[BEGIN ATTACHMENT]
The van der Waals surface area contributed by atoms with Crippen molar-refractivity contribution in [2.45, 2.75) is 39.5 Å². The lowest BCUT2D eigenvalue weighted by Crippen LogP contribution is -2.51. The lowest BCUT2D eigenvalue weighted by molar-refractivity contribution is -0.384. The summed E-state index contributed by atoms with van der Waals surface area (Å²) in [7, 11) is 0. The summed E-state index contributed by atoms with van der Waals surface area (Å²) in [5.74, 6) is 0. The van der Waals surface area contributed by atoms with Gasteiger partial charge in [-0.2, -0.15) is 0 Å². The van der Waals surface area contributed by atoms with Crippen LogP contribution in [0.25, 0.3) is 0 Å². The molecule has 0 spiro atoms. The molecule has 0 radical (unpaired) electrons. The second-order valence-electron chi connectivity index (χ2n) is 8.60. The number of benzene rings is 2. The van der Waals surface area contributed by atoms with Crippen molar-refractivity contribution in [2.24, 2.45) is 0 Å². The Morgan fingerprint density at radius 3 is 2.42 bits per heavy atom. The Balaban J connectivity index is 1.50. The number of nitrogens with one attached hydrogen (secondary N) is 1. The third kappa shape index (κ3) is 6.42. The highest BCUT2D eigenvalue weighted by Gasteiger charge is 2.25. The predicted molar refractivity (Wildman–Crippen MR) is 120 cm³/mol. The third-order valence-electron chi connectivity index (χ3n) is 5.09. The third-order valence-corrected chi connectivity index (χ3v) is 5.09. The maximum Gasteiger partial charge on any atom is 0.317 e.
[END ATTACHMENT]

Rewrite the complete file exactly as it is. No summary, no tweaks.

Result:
The van der Waals surface area contributed by atoms with Crippen molar-refractivity contribution in [2.45, 2.75) is 39.5 Å². The lowest BCUT2D eigenvalue weighted by Crippen LogP contribution is -2.51. The lowest BCUT2D eigenvalue weighted by molar-refractivity contribution is -0.384. The summed E-state index contributed by atoms with van der Waals surface area (Å²) in [7, 11) is 0. The summed E-state index contributed by atoms with van der Waals surface area (Å²) in [5.74, 6) is 0. The van der Waals surface area contributed by atoms with Gasteiger partial charge in [-0.2, -0.15) is 0 Å². The van der Waals surface area contributed by atoms with Crippen LogP contribution in [0.25, 0.3) is 0 Å². The molecule has 0 spiro atoms. The molecule has 0 radical (unpaired) electrons. The second-order valence-electron chi connectivity index (χ2n) is 8.60. The number of benzene rings is 2. The van der Waals surface area contributed by atoms with Crippen molar-refractivity contribution in [2.24, 2.45) is 0 Å². The Morgan fingerprint density at radius 3 is 2.42 bits per heavy atom. The Balaban J connectivity index is 1.50. The number of nitrogens with one attached hydrogen (secondary N) is 1. The third kappa shape index (κ3) is 6.42. The highest BCUT2D eigenvalue weighted by Gasteiger charge is 2.25. The predicted molar refractivity (Wildman–Crippen MR) is 120 cm³/mol. The third-order valence-electron chi connectivity index (χ3n) is 5.09. The third-order valence-corrected chi connectivity index (χ3v) is 5.09. The maximum Gasteiger partial charge on any atom is 0.317 e.